“Attacks by the opposition against their own government before the presidency of the EU Council are not common. Exports of crises are possible mainly due to the language barrier, journalists in the EU must rely on a selective set of launched rumours, but they also have their own agenda in the context of political struggle,” said State Secretary for Coordination of International and European Affairs Igor Senčar in the show Interview on Public RTVS. He also added that transitional “directing” has no major effect on Slovenia’s image abroad.
Dr Igor Senčar was a key figure in Slovenia’s presidency of the European Union in Brussels in 2008, and in the Prime Minister’s Office he also coordinates this year’s presidency as State Secretary for Coordination of International and European Affairs. This time he was a guest on the show Interview, hosted by journalist Jože Možina. Among other things, Senčar pointed out that “all past crises have left consequences in the EU, that many tensions have arisen between member states, but hopefully after the end of the covid crisis it will be calmer, as many tasks await us in the EU.”
“Slovenia’s current presidency of the EU Council will be different from the first one due to the Lisbon Treaty, but the changes have brought additional complexity, also due to coordination with the President of the European Council and the High Representative for Foreign Affairs and Defence Policy.” He also said that the threats to the government and Prime Minister Janez Janša, and to all those who identify with this political orientation, give the impression that it is political warfare known from revolutionary and totalitarian regimes based on hatred and civil war.
“Attacks by the opposition against their own government before the presidency of the EU Council are not common. Exports of crises are possible mainly due to the language barrier, journalists in the EU have to rely on a selective set of launched rumours, but they also have their own agenda in the context of political struggle,” Senčar explained about the corruption of the left opposition and its lackey media. He also expressed the belief that the recognition of Prime Minister Janša in Europe is great. According to him, the EU was not prepared for the epidemic, and some countries have already been in trouble since the financial crisis. In this light, the Prime Minister supported several solidarity initiatives: the issuance of Eurobonds at the beginning of the epidemic and a more solidary distribution of vaccines.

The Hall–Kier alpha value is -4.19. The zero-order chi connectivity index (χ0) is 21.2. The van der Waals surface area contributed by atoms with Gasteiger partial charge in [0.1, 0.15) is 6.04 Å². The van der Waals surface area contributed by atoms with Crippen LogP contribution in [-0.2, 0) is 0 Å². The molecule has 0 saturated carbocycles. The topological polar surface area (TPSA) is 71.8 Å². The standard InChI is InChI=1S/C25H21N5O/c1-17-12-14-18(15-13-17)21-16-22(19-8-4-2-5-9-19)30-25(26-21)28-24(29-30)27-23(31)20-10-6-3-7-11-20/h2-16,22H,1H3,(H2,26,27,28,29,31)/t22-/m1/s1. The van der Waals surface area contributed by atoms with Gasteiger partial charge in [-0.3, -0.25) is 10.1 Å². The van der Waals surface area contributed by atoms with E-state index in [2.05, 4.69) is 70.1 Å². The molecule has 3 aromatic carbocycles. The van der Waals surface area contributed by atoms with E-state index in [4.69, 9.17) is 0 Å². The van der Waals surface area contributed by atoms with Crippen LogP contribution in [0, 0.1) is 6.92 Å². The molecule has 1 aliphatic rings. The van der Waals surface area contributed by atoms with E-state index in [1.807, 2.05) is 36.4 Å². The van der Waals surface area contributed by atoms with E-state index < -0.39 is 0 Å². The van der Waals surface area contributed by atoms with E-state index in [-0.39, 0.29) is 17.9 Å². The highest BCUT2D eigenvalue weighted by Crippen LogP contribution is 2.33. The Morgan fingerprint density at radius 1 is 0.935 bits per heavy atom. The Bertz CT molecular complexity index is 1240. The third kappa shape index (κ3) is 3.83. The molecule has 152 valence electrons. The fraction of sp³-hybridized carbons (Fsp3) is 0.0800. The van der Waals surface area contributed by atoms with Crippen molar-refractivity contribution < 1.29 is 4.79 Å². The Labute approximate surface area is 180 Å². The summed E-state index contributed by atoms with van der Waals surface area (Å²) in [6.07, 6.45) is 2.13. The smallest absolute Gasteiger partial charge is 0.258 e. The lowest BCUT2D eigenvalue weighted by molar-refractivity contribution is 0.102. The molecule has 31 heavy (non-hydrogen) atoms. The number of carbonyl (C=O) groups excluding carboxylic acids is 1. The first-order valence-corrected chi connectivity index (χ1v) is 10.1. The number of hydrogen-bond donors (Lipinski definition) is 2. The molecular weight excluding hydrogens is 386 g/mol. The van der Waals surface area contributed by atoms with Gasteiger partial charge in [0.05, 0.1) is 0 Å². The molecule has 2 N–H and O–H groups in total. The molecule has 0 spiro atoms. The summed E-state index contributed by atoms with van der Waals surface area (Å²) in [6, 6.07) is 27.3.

Today’s tensions in the EU are also the result of a lack of dialogue and empathy for the situation in other countries
“By advocating for the EU’s post-epidemic recovery to focus on a crucial rather than a highly politicised issue of conditionality, the Prime Minister has contributed greatly to the consensus that the crisis response is fundamentally different from 2008: faster, more united, and more solidary.” According to him, the founders founded the European Union on a humanistic tradition, which mostly originates from a Christian basis, as they wanted to connect very different countries. Today’s tensions in the EU are also the result of a lack of dialogue and empathy for the situation of other countries, including crises.
“Even the core EU countries sometimes have problems with the structure and functioning of the EU, especially in times of crisis, it is difficult to reconcile interests, limit the interests of the strongest members and maintain solidarity.” He also touched upon EU-Russia relations. As he notes, the EU has based its foreign policy on the concept of the so-called soft power and acting by example, but in relations with Russia, this has proven to be not working. Moreover, the EU is also lagging behind in its enlargement to the Western Balkans, so other powers are entering the area. Slovenia’s position is that the EU must in every way re-focus on the countries of the Western Balkans, also in the geopolitical sense, and complete the enlargement process.